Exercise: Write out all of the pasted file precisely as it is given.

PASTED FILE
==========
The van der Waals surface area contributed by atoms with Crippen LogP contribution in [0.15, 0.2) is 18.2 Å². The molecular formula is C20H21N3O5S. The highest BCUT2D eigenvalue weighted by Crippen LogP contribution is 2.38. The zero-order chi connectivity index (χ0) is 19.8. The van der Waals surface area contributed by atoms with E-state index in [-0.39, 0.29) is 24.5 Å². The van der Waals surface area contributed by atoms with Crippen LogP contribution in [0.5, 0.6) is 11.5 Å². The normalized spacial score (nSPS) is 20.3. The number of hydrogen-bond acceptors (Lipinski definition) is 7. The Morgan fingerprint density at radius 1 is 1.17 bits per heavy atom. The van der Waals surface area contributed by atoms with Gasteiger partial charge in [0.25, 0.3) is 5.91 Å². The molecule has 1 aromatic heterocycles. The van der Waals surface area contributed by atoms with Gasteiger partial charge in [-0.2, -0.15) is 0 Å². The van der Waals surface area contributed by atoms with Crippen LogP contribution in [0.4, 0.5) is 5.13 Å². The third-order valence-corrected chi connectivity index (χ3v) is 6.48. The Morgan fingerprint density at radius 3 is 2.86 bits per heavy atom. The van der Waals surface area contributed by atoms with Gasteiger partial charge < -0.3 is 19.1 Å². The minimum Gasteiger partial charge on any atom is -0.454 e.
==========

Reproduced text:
The van der Waals surface area contributed by atoms with Crippen LogP contribution in [0.15, 0.2) is 18.2 Å². The molecular formula is C20H21N3O5S. The highest BCUT2D eigenvalue weighted by Crippen LogP contribution is 2.38. The zero-order chi connectivity index (χ0) is 19.8. The van der Waals surface area contributed by atoms with E-state index in [-0.39, 0.29) is 24.5 Å². The van der Waals surface area contributed by atoms with Crippen LogP contribution in [0.5, 0.6) is 11.5 Å². The normalized spacial score (nSPS) is 20.3. The number of hydrogen-bond acceptors (Lipinski definition) is 7. The Morgan fingerprint density at radius 1 is 1.17 bits per heavy atom. The van der Waals surface area contributed by atoms with Gasteiger partial charge in [0.25, 0.3) is 5.91 Å². The molecule has 1 aromatic heterocycles. The van der Waals surface area contributed by atoms with Gasteiger partial charge in [-0.2, -0.15) is 0 Å². The van der Waals surface area contributed by atoms with Crippen LogP contribution in [0.4, 0.5) is 5.13 Å². The third-order valence-corrected chi connectivity index (χ3v) is 6.48. The Morgan fingerprint density at radius 3 is 2.86 bits per heavy atom. The van der Waals surface area contributed by atoms with Gasteiger partial charge < -0.3 is 19.1 Å². The minimum Gasteiger partial charge on any atom is -0.454 e.